Workshop:Start the Year out Writer Right

Issue 61

Workshop:

Start the Year out Writer Right

By Lazette Gifford

 

Copyright © 2011, Lazette Gifford, All Rights Reserved 

 

Every few years I like to revisit the idea of preparing for the beginning of a year as a writer. It never hurts for anyone to look at what they have done and what they hope to do in the near future, even if they don't consciously do it for January 1. In fact, for many people, moving away from the New Year is better so that you don't get caught up in the 'resolutions' game. This is something that you can apply at any time of the year when you are ready to make a change and take better control. You don't have to make 'resolutions' in order to take advantage of the feel for starting fresh. Resolutions are promises to yourself that are too easy to break. They rarely hold up for long.

 

You don't need resolutions: What you need is a plan.

 

A plan takes more thought and effort than a simple resolution to 'write more' or 'submit more' or whatever nebulous thought you might have for your writing future. First, you have to understand what you can achieve, what is reasonable to expect and what is completely out of your hands.

 

1. Decide what you want out of 2011

 

Start simple. Do you want to finish a novel this year? Then plan for that novel, and don't decide that you are going to write three. You might be able to, but it's better to aim low and overachieve than to aim high and be disappointed.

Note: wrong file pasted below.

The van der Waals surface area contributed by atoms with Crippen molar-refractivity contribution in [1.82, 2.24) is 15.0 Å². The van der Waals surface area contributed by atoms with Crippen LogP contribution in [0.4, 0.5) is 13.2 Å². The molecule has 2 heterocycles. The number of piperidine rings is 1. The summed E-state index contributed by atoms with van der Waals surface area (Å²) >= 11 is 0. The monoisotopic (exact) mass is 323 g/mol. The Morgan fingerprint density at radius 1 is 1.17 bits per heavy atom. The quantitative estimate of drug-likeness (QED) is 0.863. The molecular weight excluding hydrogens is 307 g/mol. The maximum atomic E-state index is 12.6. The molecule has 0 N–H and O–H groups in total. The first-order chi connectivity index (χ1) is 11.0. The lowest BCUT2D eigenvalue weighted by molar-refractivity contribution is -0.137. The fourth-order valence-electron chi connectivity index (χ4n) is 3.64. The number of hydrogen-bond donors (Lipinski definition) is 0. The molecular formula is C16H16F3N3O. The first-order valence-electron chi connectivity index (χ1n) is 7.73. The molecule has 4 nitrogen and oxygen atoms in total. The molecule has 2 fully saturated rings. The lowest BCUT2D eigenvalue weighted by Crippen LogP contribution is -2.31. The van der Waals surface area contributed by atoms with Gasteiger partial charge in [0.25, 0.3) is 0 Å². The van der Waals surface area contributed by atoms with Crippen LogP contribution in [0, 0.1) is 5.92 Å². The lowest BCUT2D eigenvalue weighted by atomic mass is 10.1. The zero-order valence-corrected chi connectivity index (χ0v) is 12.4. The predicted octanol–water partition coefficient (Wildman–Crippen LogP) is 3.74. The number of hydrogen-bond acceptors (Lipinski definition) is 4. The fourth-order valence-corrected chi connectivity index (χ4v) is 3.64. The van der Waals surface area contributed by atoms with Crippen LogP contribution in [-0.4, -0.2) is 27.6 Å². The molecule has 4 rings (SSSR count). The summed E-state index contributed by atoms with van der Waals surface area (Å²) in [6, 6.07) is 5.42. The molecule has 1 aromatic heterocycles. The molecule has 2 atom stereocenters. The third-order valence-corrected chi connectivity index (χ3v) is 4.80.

If you want to write a novel in 2011, then you need to get a clear idea of how many words you need and how often you are going to write. This is easy to do. Let's say you're aiming at 100,000 words. You do not plan to write every single day, though. Say you'll have weekends and holidays off and that drops you down to working about 250 days out of the year. Easy -- to figure that one: 100,000 words divided by 250 days means you will have to write 400 words a day on the days that you do write.

 

Perhaps your plan is rather to submit stories every month. This only works if you have manuscripts on hand which are close to ready for submission. If you have to do extensive rewrites and edits, you'll need to cut down the number of submissions. It's far better to do fewer submissions and do them well then it is to send out a larger number that haven't had all the care they should.

 

With edits and submissions, you'll need to be more flexible in your work. It's far more difficult to edit than it is to write. Expect to take more time at it. Test yourself at 2 or 3 pages a day of serious, examine every word and line editing and see if you feel you can do more.

 

A combination of both writing and editing might be more of what you want, though. There is no reason why you can't devote time to doing both. After all, if you are serious about pursuing writing, then you need to give it the time it deserves.

 

2. Develop a plan to get you there

 

I've talked a little about word count and total number of days needed -- but a plan goes beyond knowing the numbers. It includes how to work with those numbers and apply them to your life. It means not writing those words for the sake of numbers, but rather achieving something in written form that will help your career.